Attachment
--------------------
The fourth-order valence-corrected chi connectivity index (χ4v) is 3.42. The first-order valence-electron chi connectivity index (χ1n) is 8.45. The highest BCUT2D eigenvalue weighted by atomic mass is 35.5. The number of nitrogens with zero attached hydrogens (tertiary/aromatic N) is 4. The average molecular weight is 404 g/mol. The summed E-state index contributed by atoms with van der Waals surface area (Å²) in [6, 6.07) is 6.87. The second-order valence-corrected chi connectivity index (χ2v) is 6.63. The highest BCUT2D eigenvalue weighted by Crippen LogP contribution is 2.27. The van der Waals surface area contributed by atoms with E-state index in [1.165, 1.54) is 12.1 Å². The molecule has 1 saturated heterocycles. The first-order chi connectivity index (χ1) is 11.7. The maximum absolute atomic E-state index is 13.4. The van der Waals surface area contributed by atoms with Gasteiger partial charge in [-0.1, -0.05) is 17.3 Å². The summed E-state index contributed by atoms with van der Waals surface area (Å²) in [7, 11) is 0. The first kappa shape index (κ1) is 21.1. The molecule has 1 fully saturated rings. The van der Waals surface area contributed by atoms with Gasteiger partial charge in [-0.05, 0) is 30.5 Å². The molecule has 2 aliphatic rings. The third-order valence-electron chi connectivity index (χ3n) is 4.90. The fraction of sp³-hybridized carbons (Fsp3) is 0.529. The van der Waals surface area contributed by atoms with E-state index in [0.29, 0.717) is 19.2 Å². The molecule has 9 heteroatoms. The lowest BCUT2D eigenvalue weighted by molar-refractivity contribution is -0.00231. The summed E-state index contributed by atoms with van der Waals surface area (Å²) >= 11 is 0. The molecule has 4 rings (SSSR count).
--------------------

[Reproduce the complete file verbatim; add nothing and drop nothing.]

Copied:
The fourth-order valence-corrected chi connectivity index (χ4v) is 3.42. The first-order valence-electron chi connectivity index (χ1n) is 8.45. The highest BCUT2D eigenvalue weighted by atomic mass is 35.5. The number of nitrogens with zero attached hydrogens (tertiary/aromatic N) is 4. The average molecular weight is 404 g/mol. The summed E-state index contributed by atoms with van der Waals surface area (Å²) in [6, 6.07) is 6.87. The second-order valence-corrected chi connectivity index (χ2v) is 6.63. The highest BCUT2D eigenvalue weighted by Crippen LogP contribution is 2.27. The van der Waals surface area contributed by atoms with E-state index in [1.165, 1.54) is 12.1 Å². The molecule has 1 saturated heterocycles. The first-order chi connectivity index (χ1) is 11.7. The maximum absolute atomic E-state index is 13.4. The van der Waals surface area contributed by atoms with Gasteiger partial charge in [-0.1, -0.05) is 17.3 Å². The summed E-state index contributed by atoms with van der Waals surface area (Å²) in [7, 11) is 0. The first kappa shape index (κ1) is 21.1. The molecule has 1 fully saturated rings. The van der Waals surface area contributed by atoms with Gasteiger partial charge in [-0.05, 0) is 30.5 Å². The molecule has 2 aliphatic rings. The third-order valence-electron chi connectivity index (χ3n) is 4.90. The fraction of sp³-hybridized carbons (Fsp3) is 0.529. The van der Waals surface area contributed by atoms with E-state index in [0.29, 0.717) is 19.2 Å². The molecule has 9 heteroatoms. The lowest BCUT2D eigenvalue weighted by molar-refractivity contribution is -0.00231. The summed E-state index contributed by atoms with van der Waals surface area (Å²) >= 11 is 0. The molecule has 4 rings (SSSR count).